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Attorney waits for plea agreement decision

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Anderson attorney Samuel Hasler is still waiting to see if his plea agreement regarding child pornography charges will be accepted.

Hasler, who was arrested in March for two counts of distributing child pornography and one count of possession of child pornography, entered a plea agreement in U.S. District Court in May. He also resigned from the bar that month.

In his plea agreement, Hasler agreed to plead guilty to knowingly transporting child pornography by means of a computer and knowingly possessing child pornography.

Mary Bippus, spokeswoman for the U.S. District Court, Southern District of Indiana, said the probation department is still reviewing the agreement and there may be a decision made in September.

According to the agreement, Hasler may be imprisoned between five and 20 years for distributing the pornography on his computer and up to 10 years in prison on the possession charge. Both counts could include a fine of up to $250,000 and a term of supervised release for up to five years.
 

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  1. Frankly, it is tragic that you are even considering going to an expensive, unaccredited "law school." It is extremely difficult to get a job with a degree from a real school. If you are going to make the investment of time, money, and tears into law school, it should not be to a place that won't actually enable you to practice law when you graduate.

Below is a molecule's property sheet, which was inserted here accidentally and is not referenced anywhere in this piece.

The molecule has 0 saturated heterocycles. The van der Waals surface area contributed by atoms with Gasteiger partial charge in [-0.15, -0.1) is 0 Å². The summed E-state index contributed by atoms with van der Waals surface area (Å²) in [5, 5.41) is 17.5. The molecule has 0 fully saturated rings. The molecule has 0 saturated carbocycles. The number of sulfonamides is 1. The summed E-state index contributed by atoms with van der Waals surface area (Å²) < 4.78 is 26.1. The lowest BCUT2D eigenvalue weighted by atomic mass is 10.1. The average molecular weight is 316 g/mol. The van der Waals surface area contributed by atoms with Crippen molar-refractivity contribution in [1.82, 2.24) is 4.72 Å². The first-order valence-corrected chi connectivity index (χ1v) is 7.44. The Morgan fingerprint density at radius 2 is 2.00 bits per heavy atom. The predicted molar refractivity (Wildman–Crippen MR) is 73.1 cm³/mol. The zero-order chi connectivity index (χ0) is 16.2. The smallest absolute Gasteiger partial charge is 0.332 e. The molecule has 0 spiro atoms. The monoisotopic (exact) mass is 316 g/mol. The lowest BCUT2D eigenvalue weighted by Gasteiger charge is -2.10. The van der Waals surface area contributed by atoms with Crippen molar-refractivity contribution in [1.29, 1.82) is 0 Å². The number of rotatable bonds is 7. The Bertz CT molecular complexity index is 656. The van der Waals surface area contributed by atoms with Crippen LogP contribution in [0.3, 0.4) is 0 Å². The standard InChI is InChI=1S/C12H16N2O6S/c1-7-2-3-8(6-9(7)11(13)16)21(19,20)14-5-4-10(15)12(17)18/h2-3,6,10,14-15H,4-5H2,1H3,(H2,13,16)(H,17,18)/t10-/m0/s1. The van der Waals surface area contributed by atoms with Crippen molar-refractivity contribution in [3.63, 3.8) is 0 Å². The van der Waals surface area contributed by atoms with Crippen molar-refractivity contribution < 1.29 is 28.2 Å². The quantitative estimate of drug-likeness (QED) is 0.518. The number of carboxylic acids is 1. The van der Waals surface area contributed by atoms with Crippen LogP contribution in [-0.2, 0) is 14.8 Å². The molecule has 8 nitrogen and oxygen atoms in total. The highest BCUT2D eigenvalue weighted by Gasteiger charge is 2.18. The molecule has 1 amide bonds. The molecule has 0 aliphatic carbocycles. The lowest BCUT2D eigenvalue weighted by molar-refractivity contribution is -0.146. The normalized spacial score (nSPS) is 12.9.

2. As a lawyer who grew up in Fort Wayne (but went to a real law school), it is not that hard to find a mentor in the legal community without your school's assistance. One does not need to pay tens of thousands of dollars to go to an unaccredited legal diploma mill to get a mentor. Having a mentor means precisely nothing if you cannot get a job upon graduation, and considering that the legal job market is utterly terrible, these students from Indiana Tech are going to be adrift after graduation.

  3. 700,000 to 800,000 Americans are arrested for marijuana possession each year in the US. Do we need a new justice center if we decriminalize marijuana by having the City Council enact a $100 fine for marijuana possession and have the money go towards road repair?

  4. I am sorry to hear this.

  5. I tried a case in Judge Barker's court many years ago and I recall it vividly as a highlight of my career. I don't get in federal court very often but found myself back there again last Summer. We had both aged a bit but I must say she was just as I had remembered her. Authoritative, organized and yes, human ...with a good sense of humor. I also appreciated that even though we were dealing with difficult criminal cases, she treated my clients with dignity and understanding. My clients certainly respected her. Thanks for this nice article. Congratulations to Judge Barker for reaching another milestone in a remarkable career.

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